[Nonprofit organizations -- accounting]
    [Nonprofit organizations -- finance]
    [Nonprofit organizations -- management]

    HEROES AFTER HOURS: EXTRAORDINARY ACTS OF EMPLOYEE VOLUNTEERISM. David C. Forward. San Francisco : Jossey-Bass Publishers, c1994. 1st edition, 263pp. Main Library Stacks HN90.V64 F67 1994
    These inspirational stories demonstrate how one person can make a difference, whether by working alone or by motivating their co-workers.
    [Voluntarism -- United States]
    [Volunteer workers in social service -- United States]

    HIDDEN ASSETS : REVOLUTIONIZE YOUR DEVELOPMENT PROGRAM WITH A VOLUNTEER-DRIVEN APPROACH. Diane L. Hodiak, John S. Ryan. San Francisco, Ca. : Jossey-Bass, 2001. Remote Storage D HV41.2 .H63 2001
    While many nonprofits have significant volunteer resources, few know how to direct those resources strategically and systematically into their all-important development programs. Hidden Assets shows them how, introducing a unique, proven formula for volunteer development that aims at enhancing fundraising, public relations, and marketing results through the strategic use of volunteers. Volunteers also play a key role in a powerful new technique?affinity fundraising?that teaches step-by-step how to cultivate the donors who have the greatest affinity for an organization's work and mission. Diane Hodiak and John Ryan?both fundraising experts?include real-life examples of how organizations have incorporated volunteers into their development programs. Their hands-on guide features a wealth of worksheets, sample dialogues with donors, and practical tips on recruiting, retaining, and motivating volunteers. In addition, the authors help development officers and nonprofit managers learn how to convert volunteers into donors. In this way, volunteers not only help in the day-to-day activities of the development office, but also contribute to bringing in major gifts.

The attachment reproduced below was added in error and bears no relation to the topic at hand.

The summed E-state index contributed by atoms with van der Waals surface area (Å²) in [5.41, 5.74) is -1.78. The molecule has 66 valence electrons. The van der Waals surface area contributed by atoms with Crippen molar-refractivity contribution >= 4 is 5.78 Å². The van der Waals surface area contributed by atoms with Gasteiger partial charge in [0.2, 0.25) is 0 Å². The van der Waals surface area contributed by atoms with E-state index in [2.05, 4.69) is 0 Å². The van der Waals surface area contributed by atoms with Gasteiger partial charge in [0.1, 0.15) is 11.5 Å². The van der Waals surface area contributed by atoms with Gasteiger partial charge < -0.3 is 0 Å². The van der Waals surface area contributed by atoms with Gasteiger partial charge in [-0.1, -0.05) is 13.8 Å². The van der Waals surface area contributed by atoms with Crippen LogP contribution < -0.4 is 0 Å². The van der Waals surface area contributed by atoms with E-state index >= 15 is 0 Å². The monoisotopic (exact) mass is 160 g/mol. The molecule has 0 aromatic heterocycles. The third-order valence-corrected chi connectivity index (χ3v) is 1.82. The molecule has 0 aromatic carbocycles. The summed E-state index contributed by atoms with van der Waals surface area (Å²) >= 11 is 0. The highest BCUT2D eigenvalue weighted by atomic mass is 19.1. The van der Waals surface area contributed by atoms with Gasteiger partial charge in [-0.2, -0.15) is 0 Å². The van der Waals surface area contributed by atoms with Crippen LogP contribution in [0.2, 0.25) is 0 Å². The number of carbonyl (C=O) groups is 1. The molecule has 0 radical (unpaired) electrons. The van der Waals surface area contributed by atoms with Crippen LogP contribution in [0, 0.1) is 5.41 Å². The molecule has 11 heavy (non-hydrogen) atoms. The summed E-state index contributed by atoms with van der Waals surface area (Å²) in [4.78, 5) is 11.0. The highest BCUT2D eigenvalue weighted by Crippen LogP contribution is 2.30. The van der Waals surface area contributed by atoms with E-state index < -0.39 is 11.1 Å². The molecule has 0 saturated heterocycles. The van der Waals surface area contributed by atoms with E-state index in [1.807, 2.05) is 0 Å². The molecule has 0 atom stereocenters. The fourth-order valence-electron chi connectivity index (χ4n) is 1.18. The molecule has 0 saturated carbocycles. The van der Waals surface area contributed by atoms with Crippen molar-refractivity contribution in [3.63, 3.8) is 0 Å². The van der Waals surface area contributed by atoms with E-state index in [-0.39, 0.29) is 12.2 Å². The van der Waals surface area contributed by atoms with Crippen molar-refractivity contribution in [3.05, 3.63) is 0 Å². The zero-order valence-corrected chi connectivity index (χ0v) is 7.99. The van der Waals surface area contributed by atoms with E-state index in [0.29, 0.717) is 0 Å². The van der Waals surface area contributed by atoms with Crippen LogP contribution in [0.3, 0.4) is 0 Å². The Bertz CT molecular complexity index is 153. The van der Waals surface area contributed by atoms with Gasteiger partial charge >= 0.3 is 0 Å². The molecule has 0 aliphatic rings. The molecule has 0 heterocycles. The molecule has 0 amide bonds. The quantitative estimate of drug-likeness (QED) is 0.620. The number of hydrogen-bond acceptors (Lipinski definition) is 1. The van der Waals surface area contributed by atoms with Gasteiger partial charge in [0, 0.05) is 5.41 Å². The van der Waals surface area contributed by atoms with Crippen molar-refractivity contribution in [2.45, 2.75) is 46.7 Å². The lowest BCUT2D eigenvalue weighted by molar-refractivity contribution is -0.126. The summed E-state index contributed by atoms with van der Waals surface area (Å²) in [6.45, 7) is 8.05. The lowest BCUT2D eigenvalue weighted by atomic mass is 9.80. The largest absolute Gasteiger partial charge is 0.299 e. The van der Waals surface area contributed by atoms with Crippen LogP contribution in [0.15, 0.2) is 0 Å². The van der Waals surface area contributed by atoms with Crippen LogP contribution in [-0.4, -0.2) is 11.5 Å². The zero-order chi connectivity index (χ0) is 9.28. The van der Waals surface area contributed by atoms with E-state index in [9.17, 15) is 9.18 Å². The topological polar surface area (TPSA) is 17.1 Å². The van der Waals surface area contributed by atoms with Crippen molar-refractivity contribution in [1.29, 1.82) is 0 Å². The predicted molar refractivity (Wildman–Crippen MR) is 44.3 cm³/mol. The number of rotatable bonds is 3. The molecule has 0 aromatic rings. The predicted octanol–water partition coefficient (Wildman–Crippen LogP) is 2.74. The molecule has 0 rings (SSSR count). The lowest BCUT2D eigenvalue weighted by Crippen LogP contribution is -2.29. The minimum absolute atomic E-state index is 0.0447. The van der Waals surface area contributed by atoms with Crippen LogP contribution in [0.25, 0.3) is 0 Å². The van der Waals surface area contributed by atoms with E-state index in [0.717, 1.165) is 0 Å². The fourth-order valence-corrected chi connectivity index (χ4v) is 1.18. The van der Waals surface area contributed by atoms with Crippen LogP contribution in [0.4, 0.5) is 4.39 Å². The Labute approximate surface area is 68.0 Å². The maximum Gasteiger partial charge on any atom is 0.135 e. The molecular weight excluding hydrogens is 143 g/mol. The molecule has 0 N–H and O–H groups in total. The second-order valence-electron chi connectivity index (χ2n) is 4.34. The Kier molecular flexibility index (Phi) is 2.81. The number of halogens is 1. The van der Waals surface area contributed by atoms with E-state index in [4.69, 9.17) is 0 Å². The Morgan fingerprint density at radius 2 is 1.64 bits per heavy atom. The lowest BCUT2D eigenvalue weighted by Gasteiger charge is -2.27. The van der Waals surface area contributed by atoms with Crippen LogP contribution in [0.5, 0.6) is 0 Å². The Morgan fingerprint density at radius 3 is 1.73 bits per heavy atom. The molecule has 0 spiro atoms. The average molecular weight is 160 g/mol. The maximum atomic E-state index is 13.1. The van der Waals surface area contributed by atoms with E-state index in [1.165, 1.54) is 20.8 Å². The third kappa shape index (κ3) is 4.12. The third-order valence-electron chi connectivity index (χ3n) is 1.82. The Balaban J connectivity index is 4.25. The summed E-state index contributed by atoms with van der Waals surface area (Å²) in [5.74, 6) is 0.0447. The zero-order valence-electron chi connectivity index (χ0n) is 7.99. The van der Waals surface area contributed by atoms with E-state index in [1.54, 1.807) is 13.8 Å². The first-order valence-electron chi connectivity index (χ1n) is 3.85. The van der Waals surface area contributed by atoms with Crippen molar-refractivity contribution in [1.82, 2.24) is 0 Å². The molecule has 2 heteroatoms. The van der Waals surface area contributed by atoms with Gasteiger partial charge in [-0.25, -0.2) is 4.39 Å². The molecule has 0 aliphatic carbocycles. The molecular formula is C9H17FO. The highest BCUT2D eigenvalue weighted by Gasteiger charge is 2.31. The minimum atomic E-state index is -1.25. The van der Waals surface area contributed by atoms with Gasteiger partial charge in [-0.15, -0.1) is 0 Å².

[Fund raising]
    [Nonprofit organizations -- finance]
    [Voluntarism]

    HIDDEN GOLD : HOW MONTHLY GIVING WILL BUILD DONOR LOYALTY, BOOST YOUR ORGANIZATION'S INCOME, AND INCREASE FINANCIAL STABILITY. Harvey McKinnon. Chicago, Il. : Bonus Books, 1999. 208pp. Funding Center (1 East) HG177 .M38 1999